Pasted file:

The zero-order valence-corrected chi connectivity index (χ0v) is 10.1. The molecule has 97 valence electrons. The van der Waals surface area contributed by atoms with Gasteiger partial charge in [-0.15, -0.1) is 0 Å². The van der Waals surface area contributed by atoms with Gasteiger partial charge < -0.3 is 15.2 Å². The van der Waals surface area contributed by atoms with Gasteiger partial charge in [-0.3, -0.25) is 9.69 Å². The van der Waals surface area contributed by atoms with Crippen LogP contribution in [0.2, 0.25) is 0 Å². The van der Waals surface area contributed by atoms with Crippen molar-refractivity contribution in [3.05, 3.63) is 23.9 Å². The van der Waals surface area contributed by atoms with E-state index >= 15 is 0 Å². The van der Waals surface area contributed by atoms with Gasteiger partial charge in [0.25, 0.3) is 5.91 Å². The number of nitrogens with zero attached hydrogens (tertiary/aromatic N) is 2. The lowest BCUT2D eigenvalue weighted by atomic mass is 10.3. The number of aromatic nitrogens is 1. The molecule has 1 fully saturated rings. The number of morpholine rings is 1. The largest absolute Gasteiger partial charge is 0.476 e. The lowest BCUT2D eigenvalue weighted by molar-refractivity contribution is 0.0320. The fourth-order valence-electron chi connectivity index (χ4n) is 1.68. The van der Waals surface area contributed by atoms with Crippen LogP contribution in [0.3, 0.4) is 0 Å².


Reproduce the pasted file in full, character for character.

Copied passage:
The zero-order valence-corrected chi connectivity index (χ0v) is 10.1. The molecule has 97 valence electrons. The van der Waals surface area contributed by atoms with Gasteiger partial charge in [-0.15, -0.1) is 0 Å². The van der Waals surface area contributed by atoms with Gasteiger partial charge < -0.3 is 15.2 Å². The van der Waals surface area contributed by atoms with Gasteiger partial charge in [-0.3, -0.25) is 9.69 Å². The van der Waals surface area contributed by atoms with Crippen LogP contribution in [0.2, 0.25) is 0 Å². The van der Waals surface area contributed by atoms with Crippen molar-refractivity contribution in [3.05, 3.63) is 23.9 Å². The van der Waals surface area contributed by atoms with E-state index >= 15 is 0 Å². The van der Waals surface area contributed by atoms with Gasteiger partial charge in [0.25, 0.3) is 5.91 Å². The number of nitrogens with zero attached hydrogens (tertiary/aromatic N) is 2. The lowest BCUT2D eigenvalue weighted by atomic mass is 10.3. The number of aromatic nitrogens is 1. The molecule has 1 fully saturated rings. The number of morpholine rings is 1. The largest absolute Gasteiger partial charge is 0.476 e. The lowest BCUT2D eigenvalue weighted by molar-refractivity contribution is 0.0320. The fourth-order valence-electron chi connectivity index (χ4n) is 1.68. The van der Waals surface area contributed by atoms with Crippen LogP contribution in [0.3, 0.4) is 0 Å².